Motorways tolls in France set to rise: what can drivers expect in 2023

Transport minister also speaks of a new protection for some against train fare increases

Motorway toll costs are set to see a “moderate” rise in France in 2023, but not as much as 7-8%, the transport minister has said
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French motorway toll costs will not rise by the 7-8% suggested by motorway companies but will see a “more significant” increase in 2023 than this year’s 2%, Transport Minister Clément Beaune has said.

The minister also revealed that he has asked rail operator SNCF for a price cap to control increasing train fares.

Motorway tolls have increased by 2% in 2022, considerably below the inflation rate, which was 6.2% year on year in October.

Mr Beaune, who was invited onto the Grand Jury RTL-Le Figaro-LCI political programme, said: “Every year [...] there is an increase in toll prices which is linked to inflation.”

So, next year, “there is a risk of a significant rise in tolls. In 2022 it was 2%, which is very far below the current inflation rate.

“If we applied things in an automatic fashion we could get a rise of 7-8% next year.

But, “I have always said: there will not be a 7-8% rise, it is not possible,” even though these figures have previously been suggested by motorway companies.

“There will be an increase, like there is every year, and in a world of high inflation linked to the international situation, to the war, I cannot say to motorists that there will not be a rise in prices when everything else is going up.

“The current situation must be reflected in the increase, so it will definitely be a more significant increase because inflation is higher.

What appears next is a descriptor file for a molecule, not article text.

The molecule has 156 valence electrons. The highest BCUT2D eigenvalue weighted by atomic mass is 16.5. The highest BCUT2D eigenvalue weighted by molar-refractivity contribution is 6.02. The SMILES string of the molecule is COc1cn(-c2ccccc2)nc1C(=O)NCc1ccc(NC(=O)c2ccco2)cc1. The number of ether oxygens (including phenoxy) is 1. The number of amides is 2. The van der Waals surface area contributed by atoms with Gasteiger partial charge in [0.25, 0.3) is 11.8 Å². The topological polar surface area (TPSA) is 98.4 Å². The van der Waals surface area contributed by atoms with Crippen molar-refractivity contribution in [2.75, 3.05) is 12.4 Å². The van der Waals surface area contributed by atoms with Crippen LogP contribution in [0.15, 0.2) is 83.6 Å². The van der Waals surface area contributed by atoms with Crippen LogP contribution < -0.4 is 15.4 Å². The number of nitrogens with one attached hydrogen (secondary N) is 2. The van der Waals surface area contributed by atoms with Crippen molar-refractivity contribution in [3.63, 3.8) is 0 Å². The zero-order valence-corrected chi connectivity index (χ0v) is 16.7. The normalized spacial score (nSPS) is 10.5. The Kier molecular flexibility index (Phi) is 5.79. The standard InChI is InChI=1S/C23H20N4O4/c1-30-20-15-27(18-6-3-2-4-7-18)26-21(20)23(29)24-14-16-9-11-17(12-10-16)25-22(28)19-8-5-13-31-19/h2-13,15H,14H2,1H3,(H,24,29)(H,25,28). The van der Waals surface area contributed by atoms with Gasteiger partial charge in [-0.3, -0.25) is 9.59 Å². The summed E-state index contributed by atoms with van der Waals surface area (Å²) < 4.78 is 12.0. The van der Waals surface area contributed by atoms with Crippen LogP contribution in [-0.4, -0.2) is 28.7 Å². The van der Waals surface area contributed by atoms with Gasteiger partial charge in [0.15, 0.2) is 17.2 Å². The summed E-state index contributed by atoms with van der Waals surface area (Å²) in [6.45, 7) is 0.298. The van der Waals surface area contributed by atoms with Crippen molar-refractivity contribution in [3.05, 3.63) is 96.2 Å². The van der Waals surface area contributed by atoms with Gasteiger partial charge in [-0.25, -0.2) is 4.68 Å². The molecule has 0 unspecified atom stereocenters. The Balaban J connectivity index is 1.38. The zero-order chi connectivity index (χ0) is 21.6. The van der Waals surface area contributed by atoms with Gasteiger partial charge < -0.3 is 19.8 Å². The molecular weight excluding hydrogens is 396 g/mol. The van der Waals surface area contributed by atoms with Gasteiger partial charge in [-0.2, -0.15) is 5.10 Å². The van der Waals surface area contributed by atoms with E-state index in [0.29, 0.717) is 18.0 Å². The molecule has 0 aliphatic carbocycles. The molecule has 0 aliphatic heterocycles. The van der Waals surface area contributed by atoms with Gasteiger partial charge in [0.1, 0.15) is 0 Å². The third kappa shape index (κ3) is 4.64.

“Discussions are taking place with motorway companies but we also want to encourage the ecological transition, so I cannot tell drivers that the only mode of transport that isn’t becoming more expensive is car travel, it’s not possible.”

Estimations suggest that inflation will sit between 4.2% and 6.9% in 2023.

A price cap for train tickets?

Train ticket prices are also expected to increase in 2023, but not to the same extent as the inflation rate, Mr Beaune said.

“I have asked SNCF to work over the coming days on a ‘bouclier tarifaire’ (price cap) on train fares,” he added.

This would mean that “those who need to take the train daily, those on the lowest incomes, and young people using Ouigos, for example, will be protected.”

SNCF’s CEO Jean-Pierre Farandou already announced in mid-September that train fares would soon increase, as the operator prepares for an electricity bill of at least €1.6billion in 2023.

“If we passed this on directly to ticket prices, we would have to increase TGV fares by 10%,” he told the French Senate.

“Be assured that we will not pass on 100% of our costs to customers,” he added.

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